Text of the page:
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Discussion on: Java first steps: 20 things I'd forgotten

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khmarbaise profile image
Karl Heinz Marbaise • Edited

You have stated:

  1. Important Versions: 1 [1995], 5 [2004] and 8 [2014]. Current version in 2020-09: 9.

The current version of Java is JDK 15 ... released on the 15. September... Java 9 is already old... see en.wikipedia.org/wiki/Java_version... If I correctly understand that setence.

  1. Environment Variables: unless on Windows, you will need to set environment variable.

Where is the difference? On Windows you can set and should set environment variables (usually JAVA_HOME) as well as on other platform or not using environment variables at all as on other platform...

Comparison [==, !=, >, <, >=, <=, >>=, <<=]

Hm.. >>= If you check this page: docs.oracle.com/javase/tutorial/ja...
you will see the >>= belongs to the assignment operators and has nothing to do with comparison. Also for <<= which you have missed.

  1. Floating-Point Data Types: Java has some peculiarities about floating-point, like the outputs below.

You have stated there are some peculiarities.. let us take a look.

double salary = 1250.70;
System.out.println("S: " + salary); //Output: S: 1250.7

This is an assignment of a floating point (double precision) to a variable of the type double. Is this something unusual?

double division = 3.14 / 2;
System.out.println(division); //Output: 1.57

I don't see anything unusual here?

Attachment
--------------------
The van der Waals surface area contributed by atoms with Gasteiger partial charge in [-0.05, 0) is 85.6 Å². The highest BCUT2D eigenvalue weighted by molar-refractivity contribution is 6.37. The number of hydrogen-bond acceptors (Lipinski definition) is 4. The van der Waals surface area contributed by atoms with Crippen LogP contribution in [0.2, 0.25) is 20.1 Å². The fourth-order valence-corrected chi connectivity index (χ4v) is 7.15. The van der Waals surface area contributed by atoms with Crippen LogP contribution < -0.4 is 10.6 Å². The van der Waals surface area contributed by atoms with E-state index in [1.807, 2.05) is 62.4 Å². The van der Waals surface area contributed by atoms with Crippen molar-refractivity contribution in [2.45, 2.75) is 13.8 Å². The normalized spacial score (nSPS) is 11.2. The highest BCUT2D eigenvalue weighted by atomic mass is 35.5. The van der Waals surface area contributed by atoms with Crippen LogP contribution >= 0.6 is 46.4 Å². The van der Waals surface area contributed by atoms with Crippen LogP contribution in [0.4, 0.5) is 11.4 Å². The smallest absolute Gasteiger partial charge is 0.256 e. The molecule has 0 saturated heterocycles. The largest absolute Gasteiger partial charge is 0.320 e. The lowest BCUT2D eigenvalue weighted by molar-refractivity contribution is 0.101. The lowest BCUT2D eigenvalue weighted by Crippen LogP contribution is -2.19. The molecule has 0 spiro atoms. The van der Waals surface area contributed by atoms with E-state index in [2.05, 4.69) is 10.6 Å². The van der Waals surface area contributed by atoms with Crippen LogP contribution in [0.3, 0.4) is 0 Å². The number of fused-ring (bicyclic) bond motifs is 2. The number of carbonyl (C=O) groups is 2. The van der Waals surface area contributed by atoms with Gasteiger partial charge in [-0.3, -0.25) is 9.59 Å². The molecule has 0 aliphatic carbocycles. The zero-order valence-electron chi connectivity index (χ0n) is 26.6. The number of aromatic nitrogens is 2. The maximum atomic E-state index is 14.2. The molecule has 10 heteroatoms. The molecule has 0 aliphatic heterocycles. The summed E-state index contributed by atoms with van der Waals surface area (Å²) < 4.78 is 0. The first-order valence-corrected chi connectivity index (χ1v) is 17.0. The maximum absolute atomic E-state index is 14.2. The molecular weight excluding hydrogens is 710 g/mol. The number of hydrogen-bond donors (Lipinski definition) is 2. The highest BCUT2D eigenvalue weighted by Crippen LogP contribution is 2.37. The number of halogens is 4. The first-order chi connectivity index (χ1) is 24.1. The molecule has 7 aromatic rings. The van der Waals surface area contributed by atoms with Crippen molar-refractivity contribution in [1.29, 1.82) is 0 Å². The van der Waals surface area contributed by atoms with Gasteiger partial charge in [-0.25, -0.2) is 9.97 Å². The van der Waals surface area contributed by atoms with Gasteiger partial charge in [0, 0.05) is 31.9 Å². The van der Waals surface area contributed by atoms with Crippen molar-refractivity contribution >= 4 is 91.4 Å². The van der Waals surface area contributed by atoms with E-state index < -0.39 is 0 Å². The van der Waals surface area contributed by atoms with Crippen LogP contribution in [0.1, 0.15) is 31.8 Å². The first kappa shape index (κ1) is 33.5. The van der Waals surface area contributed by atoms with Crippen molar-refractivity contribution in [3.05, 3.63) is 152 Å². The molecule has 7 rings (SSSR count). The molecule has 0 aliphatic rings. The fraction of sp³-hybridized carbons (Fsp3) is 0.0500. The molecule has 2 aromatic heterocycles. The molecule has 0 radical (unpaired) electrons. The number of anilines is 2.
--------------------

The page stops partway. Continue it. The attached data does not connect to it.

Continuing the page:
int otherDivision = 5 / 2;
System.out.println(otherDivision); //Output: 2

Integer division?

double newDivision = 5 / 2;
System.out.println(newDivision); //Output: 2.0
double lastDivision = 5.0 / 2;
System.out.println(lastDivision); //Output: 2.5

So the first one divides integer (the digit do not have .).. which result into integer division whereas the second one based on the writing 5.0 is a floating point which is by default a double see details docs.oracle.com/javase/tutorial/ja... furthermore docs.oracle.com/javase/specs/jls/s...

double number1 = 0.2;
double number2 = 0.1;
System.out.println(number1 +number2);
//Output: 0.30000000000000004

This is the usual behaviour for IEEE 754 double precision number cause internally is based on the power of 2 which means not every number can be converted from decimal into it's internal value without loss. For example 0.2 can't be expressed by a limited number of powers of 2 neither 0.1 (Take a look here: h-schmidt.net/FloatConverter/IEEE7...) this is general problem with floating point. The same result will be printed if you try the same in Rust:

let number1 = 0.2;
let number2 = 0.1;
let result = number1 + number2;
println!("{}", result);

Apart from those inaccuracy great article. Continue working on it.